Wednesday, August 23, 2017

The Politics Of "The"

The James the Third Foundation of the Balearic Islands in Castellano is La Fundación Jaime III de las Islas Baleares. But Castellano really won't do. Nor, to be frank, will English. How about, therefore, La Fundació Jaume III de les Illes Balears? Even worse; much worse in fact. It should be Sa Fundació Jaume III de ses Illes Balears. Which is what it is. Can you spot the difference?

Of the two latter usages, one is Catalan and the other isn't. It is Mallorquí. On such small detail are great arguments based. Whole societies and cultures revolve around the smallest of detail and words. In English we have a small word that generates no debate or discussion. The is the. The definite article is definitely the. Across the Catalan-Mallorquí divide there is no such definitiveness. The definite article is different.

Ultimately it is all to do with Latin. Without getting technical, separate or divergent linguistic development resulted in the "salat" article in Mallorquí - "sa" for the feminine form of the singular the and "ses" for the feminine plural. The use of the definite article is one of the more strikingly obvious differences between Mallorquí and Catalan, but it is far from being the only difference. There are at least 2,700 others. The foundation has an automatic translator system for Castellano into Mallorquí. This substitutes some 2,700 "continental Catalan" words for the genuine articles (sic) that are used in Mallorca. There are also hundreds of phrases.

The foundation takes its name from the last independent King of Mallorca, who died in combat in seeking to preserve his sovereignty. This happened an awfully long time ago - 1349 to be precise. Nowadays, Jaume III is the symbol for the foundation's mission, which is to dignify Mallorquí (and the languages of the other Balearic Islands as well).

Ah but, are they languages? The foundation pinpoints a time when Mallorquí was effectively relegated to dialect status: the establishment of regional autonomous government in 1983 and the adoption of Catalan as a co-official language. This is a somewhat contentious proposition. There are many of course who will argue that Mallorquí was always a dialect and still is. But the act of making Catalan official, the foundation argues, has led to Mallorquí being considered in a pejorative sense, as a form of patois.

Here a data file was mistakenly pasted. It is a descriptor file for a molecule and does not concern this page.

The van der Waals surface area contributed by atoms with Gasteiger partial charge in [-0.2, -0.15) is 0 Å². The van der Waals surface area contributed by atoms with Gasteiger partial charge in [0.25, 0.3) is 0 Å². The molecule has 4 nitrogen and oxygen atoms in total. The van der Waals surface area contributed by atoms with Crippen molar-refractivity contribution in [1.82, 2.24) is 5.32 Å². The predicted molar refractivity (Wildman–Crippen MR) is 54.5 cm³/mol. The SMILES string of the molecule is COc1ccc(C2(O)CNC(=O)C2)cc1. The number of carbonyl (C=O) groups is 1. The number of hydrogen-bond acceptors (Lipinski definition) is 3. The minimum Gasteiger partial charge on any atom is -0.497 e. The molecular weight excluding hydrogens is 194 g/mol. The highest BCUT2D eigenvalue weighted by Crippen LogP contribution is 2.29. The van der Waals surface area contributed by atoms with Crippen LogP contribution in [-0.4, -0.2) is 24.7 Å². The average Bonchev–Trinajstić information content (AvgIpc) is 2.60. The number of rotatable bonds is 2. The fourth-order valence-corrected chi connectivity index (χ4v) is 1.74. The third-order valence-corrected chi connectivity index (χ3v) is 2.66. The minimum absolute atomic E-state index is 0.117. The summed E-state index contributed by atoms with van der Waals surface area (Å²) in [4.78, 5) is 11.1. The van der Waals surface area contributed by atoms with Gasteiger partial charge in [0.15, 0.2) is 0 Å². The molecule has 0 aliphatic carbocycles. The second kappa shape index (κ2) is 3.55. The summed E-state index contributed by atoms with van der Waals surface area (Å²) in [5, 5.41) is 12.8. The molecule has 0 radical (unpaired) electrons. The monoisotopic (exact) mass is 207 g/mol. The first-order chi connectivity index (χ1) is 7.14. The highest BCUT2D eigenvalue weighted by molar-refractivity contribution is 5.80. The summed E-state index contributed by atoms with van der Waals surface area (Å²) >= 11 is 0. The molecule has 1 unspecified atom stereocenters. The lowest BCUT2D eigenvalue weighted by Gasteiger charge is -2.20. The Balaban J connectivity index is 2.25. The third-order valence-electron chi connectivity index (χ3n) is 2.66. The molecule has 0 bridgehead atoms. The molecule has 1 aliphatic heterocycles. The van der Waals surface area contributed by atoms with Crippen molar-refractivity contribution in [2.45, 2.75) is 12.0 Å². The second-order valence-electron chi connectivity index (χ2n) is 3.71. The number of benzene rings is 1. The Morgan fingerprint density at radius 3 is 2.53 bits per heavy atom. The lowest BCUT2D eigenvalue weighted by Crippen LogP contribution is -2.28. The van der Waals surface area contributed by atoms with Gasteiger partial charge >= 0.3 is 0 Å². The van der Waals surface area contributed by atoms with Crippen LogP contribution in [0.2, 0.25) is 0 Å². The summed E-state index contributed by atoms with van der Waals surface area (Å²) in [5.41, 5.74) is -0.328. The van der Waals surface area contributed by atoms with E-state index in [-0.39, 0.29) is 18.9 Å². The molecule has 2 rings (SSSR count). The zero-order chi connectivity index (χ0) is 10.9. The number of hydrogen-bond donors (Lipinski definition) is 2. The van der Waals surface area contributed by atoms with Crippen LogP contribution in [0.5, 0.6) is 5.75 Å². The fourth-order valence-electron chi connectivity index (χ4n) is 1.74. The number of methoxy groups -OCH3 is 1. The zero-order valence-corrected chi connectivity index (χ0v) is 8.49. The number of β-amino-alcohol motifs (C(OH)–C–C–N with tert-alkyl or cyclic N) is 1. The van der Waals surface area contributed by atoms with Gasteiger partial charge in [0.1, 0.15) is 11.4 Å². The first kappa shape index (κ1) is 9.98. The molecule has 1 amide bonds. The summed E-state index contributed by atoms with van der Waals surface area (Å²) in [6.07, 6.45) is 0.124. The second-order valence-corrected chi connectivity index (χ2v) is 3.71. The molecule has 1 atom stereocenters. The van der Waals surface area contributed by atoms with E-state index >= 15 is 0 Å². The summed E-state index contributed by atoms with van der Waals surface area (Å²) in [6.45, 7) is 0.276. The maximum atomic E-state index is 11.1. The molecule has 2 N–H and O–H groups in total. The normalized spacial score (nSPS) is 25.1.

Language or dialect is not an argument I have any wish to enter. Many are the philologists who have compiled worthy tomes on the distinction: it's for them to chew the fat. Let's just say that there are the obvious differences between Catalan and Mallorquí. But let's also say that there are great chunks of politics in the argument.

If one could just strip away the philological and political arguments for one moment, it seems - to me at any rate - perfectly reasonable and justifiable to defend Mallorquí (salat article and all). Be it language or dialect, this corresponds with culture and vice versa. In combination, language (dialect) and culture equate to identity, the roots of a society.

The problem is that politics, as much if not more than linguistics, intrude into the debate and totally dominate it. An article by Manel Soler Cases in "El Temps" last week took great issue with the foundation. Its title was "the ambiguous game of identity". Soler, in a nutshell, accused the foundation of being nothing but a politically motivated entity that it is anti-Catalanist. He explored the linguistic issue in depth, but then one has to ask how much he is influenced by politics - that of a pro-Catalanist nature.

The foundation has just drawn attention to a survey of linguistic uses in the Balearics that was conducted by the government in 2014. This discovered that only 31% of the population consider Catalan to be descriptive of their language. A further finding was that only 20% of young people (aged 15-29) predominantly speak Catalan. The foundation concluded that this was evidence of the "absolute failure of Catalan as a language of integration".

It is perhaps too simple to reduce the political argument to one of right versus left, but in general terms, there is a right-wing stance that favours the local languages, such as Mallorquí. On the left, a favouring of Catalan, at its most ambitious, involves the concept of pan-Catalanism and the Catalan Lands. When José Ramón Bauzá was president (a right-wing PP government), the IB3 broadcaster was made to use the salat article. There was a fair old stink; the policy has since been reversed.

When Bauzá stood again as leader of the PP, both he and the winning candidate, Biel Company, told the foundation that they were committed to teaching that uses Mallorquí. Company is not Bauzá though. But the very fact that he was asked thoroughly reveals the political nature of the argument.

I wonder if Jaume III used "sa".

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